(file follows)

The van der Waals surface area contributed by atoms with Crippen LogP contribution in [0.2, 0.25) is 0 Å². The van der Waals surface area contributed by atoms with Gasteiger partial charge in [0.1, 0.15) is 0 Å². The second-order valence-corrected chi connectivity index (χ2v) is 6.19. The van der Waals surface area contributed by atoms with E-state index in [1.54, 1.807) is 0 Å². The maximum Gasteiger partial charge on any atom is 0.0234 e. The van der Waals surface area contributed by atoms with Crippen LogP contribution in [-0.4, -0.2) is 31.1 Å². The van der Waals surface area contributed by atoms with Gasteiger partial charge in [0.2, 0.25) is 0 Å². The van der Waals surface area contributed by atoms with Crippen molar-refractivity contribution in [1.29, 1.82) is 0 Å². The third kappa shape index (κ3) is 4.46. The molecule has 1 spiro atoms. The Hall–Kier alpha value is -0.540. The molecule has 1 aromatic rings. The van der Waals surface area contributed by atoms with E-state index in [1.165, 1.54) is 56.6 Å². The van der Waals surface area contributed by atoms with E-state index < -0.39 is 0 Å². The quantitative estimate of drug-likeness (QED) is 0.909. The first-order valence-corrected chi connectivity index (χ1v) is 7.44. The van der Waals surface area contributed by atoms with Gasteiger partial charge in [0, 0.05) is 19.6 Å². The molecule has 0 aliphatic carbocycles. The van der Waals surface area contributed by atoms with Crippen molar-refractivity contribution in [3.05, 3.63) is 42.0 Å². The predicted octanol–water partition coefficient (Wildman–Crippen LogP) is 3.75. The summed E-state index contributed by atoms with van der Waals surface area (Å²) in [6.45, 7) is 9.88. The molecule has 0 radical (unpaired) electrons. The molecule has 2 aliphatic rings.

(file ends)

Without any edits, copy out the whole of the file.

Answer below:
The van der Waals surface area contributed by atoms with Crippen LogP contribution in [0.2, 0.25) is 0 Å². The van der Waals surface area contributed by atoms with Gasteiger partial charge in [0.1, 0.15) is 0 Å². The second-order valence-corrected chi connectivity index (χ2v) is 6.19. The van der Waals surface area contributed by atoms with E-state index in [1.54, 1.807) is 0 Å². The maximum Gasteiger partial charge on any atom is 0.0234 e. The van der Waals surface area contributed by atoms with Crippen LogP contribution in [-0.4, -0.2) is 31.1 Å². The van der Waals surface area contributed by atoms with Gasteiger partial charge in [0.2, 0.25) is 0 Å². The van der Waals surface area contributed by atoms with Crippen molar-refractivity contribution in [1.29, 1.82) is 0 Å². The third kappa shape index (κ3) is 4.46. The molecule has 1 spiro atoms. The Hall–Kier alpha value is -0.540. The molecule has 1 aromatic rings. The van der Waals surface area contributed by atoms with E-state index in [1.165, 1.54) is 56.6 Å². The van der Waals surface area contributed by atoms with E-state index < -0.39 is 0 Å². The quantitative estimate of drug-likeness (QED) is 0.909. The first-order valence-corrected chi connectivity index (χ1v) is 7.44. The van der Waals surface area contributed by atoms with Gasteiger partial charge in [0, 0.05) is 19.6 Å². The molecule has 0 aliphatic carbocycles. The van der Waals surface area contributed by atoms with Crippen molar-refractivity contribution in [3.05, 3.63) is 42.0 Å². The predicted octanol–water partition coefficient (Wildman–Crippen LogP) is 3.75. The summed E-state index contributed by atoms with van der Waals surface area (Å²) in [6.45, 7) is 9.88. The molecule has 0 radical (unpaired) electrons. The molecule has 2 aliphatic rings.